In the midst of the to and fro during the past couple of weeks over the policy and politics of gay marriage, I got an e-mail from the Family Research Council:
"To help educate you, your family, your friends, and your church, we're making available our documentary The Problem with Same-sex Marriage for free online streaming for the first time."
I'm weary of the sound bites. Tony Perkins, president of the FRC, is a favored talking TV head, one of the many battling to make his points in a sentence or two. I wondered if I would be more edified by him in a long-form presentation.
I'll summarize what I found, with a minimum of commentary. Skim it if you like. And then I'll tell you what I thought was missing. (Hint: Reacquaint yourself with the definition of the idiom "begging the question.")
The link took me to a page with the video titled: "The Problem with Same-sex Marriage: How It Will Affect You and Your Children."
The presentation weighs in at 28:57. Production values are pretty typical for 2012. Iconic images and video clips without copyright issues are interspersed with talking heads. Over a bed of music that is supposed to inspire or warn.
We start out with an aerial shot of Washington, D.C. followed by video of Perkins driving through the town, ending up at the Supreme Court building. Perkins starts with a whack at Roe v. Wade and the evils of abortion. He segues into the topic for this production by explaining that several marriage-related lawsuits are in their way to the Supreme Court.
We hear a bit about the federal Defense Of Marriage Act with a couple of talking heads blasting the Obama administration for refusing to defend it in court. But others are taking up the defense of the law that defines marriage as one man and one woman. So it's likely to make it to the Supremes.
"The outcome of that case could change the definition of marriage nationwide -- forever!"
Cue dramatic music. (And cue me raising one eyebrow. SCOTUS decisions are forever? See Plessy v. Ferguson. And if that's so, why is the FRC battling continually against Roe v. Wade? Forever is, well, forever.)
We visit Massachusetts. Where we meet some locals who explain that the state court that legalized gay marriage back in 2003 created some changes. For one thing, kids are taught in schools that gay and lesbian marriages are OK.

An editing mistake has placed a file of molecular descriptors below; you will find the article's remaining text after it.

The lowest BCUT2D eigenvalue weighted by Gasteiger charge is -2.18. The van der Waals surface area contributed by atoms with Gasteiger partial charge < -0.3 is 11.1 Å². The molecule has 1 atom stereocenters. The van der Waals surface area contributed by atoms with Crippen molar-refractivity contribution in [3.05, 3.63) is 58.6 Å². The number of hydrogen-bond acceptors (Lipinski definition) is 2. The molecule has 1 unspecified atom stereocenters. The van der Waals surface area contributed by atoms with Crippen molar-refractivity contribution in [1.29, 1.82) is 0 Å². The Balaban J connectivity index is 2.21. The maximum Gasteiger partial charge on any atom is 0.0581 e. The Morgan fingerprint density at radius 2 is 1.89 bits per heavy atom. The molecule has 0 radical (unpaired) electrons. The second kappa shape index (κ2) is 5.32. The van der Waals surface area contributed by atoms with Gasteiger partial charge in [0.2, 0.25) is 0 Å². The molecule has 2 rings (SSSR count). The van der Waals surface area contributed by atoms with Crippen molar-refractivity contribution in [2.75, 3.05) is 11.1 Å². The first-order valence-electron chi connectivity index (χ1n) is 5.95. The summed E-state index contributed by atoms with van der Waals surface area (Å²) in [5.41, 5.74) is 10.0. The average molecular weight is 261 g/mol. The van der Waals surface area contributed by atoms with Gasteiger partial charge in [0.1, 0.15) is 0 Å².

We meet David and Tonia Parker, who retell a tale from 2005. Their 7-year-old son came home telling them about a story read in class: "A King and a King." About a prince who marries a prince. Kids are being taught that being gay is OK.
Mom and dad are horrified. They go to the school demanding accommodation with their religious objections. They wanted to be alerted before same-sex marriage was mentioned in class, so they could opt out for their son.
"The accommodation they made was to put me in handcuffs and put me in jail," Dad says. (What the video doesn't say: Dad was charged with trespassing, arrested for refusing to leave the school without an accommodation. He and another family sued in state court, seeking an accommodation. Lost. Sued in federal court. Lost. Appealed. Lost.)
All these years later, Dad chokes up when telling the story. Clearly a deeply held, emotional position.
Julie Hamilton, president of the National Association for Research and Therapy of Homosexuality, is one of the expert talking heads. School-age children are still evolving their identities, she says. And if they decide they are gay or something other than heterosexual, that can "have the effect of closing out options."
If same-sex marriage is legal, Perkins says, "it becomes a legal platform for introducing our children to homosexual material."
We hear about a "recent study" of 262 families showing that children raised in same-sex households are much more likely to end up gay or lesbian. (We're not given the name of the author of the study: Paul Cameron, who was booted and resigned from the American Psychological Association and has been accused of misrepresenting research. His 2006 study was actually pulled together from three smaller studies. And has been criticized for not including a random sample of families. Small, non-random data sets are significantly less likely to offer results representative of a larger population. Cameron and some others in the field defend his work. Let's move on.)
Next segment discusses the impact of same-sex marriage on religious liberty.
John C. Rankin, president of the Theological Education Institute, explains what's at stake:
"Religious liberty is the big one. If you don't have that, you have no other liberties," he said.
And how does same-sex marriage fit in?